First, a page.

Anyone who speaks two or more languages knows the beauty of cognates. They give children learning Spanish a head start in the language, and help us build their vocabulary by leaps and bounds. The trick to Spanish cognates though, is that children do not know a word is a cognate until they have been exposed to it. As soon as they hear and read it, they can learn the word. They can also learn to predict which words in English are likely to have a cognate in Spanish, based on the structure.
We can expose children to more Spanish cognates by including that vocabulary in our conversations. This is easier with some words than others. Many cognates are topic specific nouns. Words like planetario (planetarium) and astrónomo (astronomer) fit into family outing to a planetarium or a class unit on space, but are not easy to work into daily routines.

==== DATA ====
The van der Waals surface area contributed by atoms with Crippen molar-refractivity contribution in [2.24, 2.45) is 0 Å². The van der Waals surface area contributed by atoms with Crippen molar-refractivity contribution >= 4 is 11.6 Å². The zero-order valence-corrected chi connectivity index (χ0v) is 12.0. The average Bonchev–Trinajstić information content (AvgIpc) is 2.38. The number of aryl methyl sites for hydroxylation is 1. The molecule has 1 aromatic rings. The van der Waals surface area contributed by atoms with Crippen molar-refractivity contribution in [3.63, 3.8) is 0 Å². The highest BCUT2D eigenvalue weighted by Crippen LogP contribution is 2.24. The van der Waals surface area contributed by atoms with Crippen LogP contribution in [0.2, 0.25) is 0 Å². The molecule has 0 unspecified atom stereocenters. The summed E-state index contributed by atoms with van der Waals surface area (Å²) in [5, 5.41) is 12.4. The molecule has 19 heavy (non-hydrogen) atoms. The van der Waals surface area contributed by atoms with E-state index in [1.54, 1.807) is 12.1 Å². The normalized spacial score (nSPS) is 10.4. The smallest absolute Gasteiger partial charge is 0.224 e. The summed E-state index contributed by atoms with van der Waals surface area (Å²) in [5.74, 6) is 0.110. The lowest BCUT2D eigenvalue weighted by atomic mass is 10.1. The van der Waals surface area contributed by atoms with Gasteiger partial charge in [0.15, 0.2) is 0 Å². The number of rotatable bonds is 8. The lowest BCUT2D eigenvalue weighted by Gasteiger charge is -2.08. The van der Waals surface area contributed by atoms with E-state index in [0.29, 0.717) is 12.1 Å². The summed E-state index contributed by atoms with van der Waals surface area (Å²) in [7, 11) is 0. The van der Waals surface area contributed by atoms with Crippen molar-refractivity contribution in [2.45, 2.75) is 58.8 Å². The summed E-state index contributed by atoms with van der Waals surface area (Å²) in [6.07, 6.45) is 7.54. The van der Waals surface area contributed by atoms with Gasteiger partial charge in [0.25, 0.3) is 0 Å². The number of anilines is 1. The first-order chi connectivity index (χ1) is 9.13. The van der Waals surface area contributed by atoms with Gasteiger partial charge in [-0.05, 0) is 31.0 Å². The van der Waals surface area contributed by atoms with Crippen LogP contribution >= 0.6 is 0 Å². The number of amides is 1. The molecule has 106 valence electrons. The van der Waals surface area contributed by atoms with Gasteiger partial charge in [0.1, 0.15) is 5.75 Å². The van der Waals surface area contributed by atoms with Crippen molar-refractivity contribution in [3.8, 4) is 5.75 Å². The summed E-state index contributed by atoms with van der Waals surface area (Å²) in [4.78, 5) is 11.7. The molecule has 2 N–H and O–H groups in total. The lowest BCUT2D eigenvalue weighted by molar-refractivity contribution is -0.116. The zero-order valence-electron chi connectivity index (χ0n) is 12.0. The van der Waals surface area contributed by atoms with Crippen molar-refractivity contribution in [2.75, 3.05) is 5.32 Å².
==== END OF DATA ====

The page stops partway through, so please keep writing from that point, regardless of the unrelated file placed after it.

However, other Spanish cognates are adverbs and adjectives that we can include in our conversations without too much trouble. Often, the easiest way to do this is to comment and describe more than you would normally. With one more sentence about a picture or a situation, you can often include a cognate.
Substituting a Spanish cognate for a common word is another way to expand your vocabulary to include these words. Often you can do this without substantially changing the message. Instead of bien, for example, you might be able to use fantástico, fabuloso, maravilloso, espléndido, excelente, magnífico. Because the words are cognates, children will understand what you are saying you and also the subtle differences in meaning.
Try expanding your vocabulary as you talk to your child by using these Spanish cognates. There are many others of course, but these are a good place to start. There is also a printable version of the cognate list. Here is a printable version of the poster (it has a white background to save ink).
Spanish Cognates to Include in Conversation with Kids
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